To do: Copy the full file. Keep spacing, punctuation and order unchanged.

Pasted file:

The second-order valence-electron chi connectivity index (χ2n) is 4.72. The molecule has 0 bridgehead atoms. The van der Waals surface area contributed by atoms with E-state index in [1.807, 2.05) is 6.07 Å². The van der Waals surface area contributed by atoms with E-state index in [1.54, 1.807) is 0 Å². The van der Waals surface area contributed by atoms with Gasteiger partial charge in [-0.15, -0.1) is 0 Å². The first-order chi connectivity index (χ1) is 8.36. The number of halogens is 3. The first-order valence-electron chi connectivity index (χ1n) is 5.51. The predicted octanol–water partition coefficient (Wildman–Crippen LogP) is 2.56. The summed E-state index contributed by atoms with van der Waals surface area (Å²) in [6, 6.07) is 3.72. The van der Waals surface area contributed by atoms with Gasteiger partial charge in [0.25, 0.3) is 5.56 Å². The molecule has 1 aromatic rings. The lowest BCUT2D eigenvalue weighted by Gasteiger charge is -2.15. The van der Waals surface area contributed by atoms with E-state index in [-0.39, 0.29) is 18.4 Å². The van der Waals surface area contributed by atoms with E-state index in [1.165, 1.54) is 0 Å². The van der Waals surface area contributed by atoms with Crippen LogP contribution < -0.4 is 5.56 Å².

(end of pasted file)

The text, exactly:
The second-order valence-electron chi connectivity index (χ2n) is 4.72. The molecule has 0 bridgehead atoms. The van der Waals surface area contributed by atoms with E-state index in [1.807, 2.05) is 6.07 Å². The van der Waals surface area contributed by atoms with E-state index in [1.54, 1.807) is 0 Å². The van der Waals surface area contributed by atoms with Gasteiger partial charge in [-0.15, -0.1) is 0 Å². The first-order chi connectivity index (χ1) is 8.36. The number of halogens is 3. The first-order valence-electron chi connectivity index (χ1n) is 5.51. The predicted octanol–water partition coefficient (Wildman–Crippen LogP) is 2.56. The summed E-state index contributed by atoms with van der Waals surface area (Å²) in [6, 6.07) is 3.72. The van der Waals surface area contributed by atoms with Gasteiger partial charge in [0.25, 0.3) is 5.56 Å². The molecule has 1 aromatic rings. The lowest BCUT2D eigenvalue weighted by Gasteiger charge is -2.15. The van der Waals surface area contributed by atoms with E-state index in [-0.39, 0.29) is 18.4 Å². The van der Waals surface area contributed by atoms with E-state index in [1.165, 1.54) is 0 Å². The van der Waals surface area contributed by atoms with Crippen LogP contribution < -0.4 is 5.56 Å².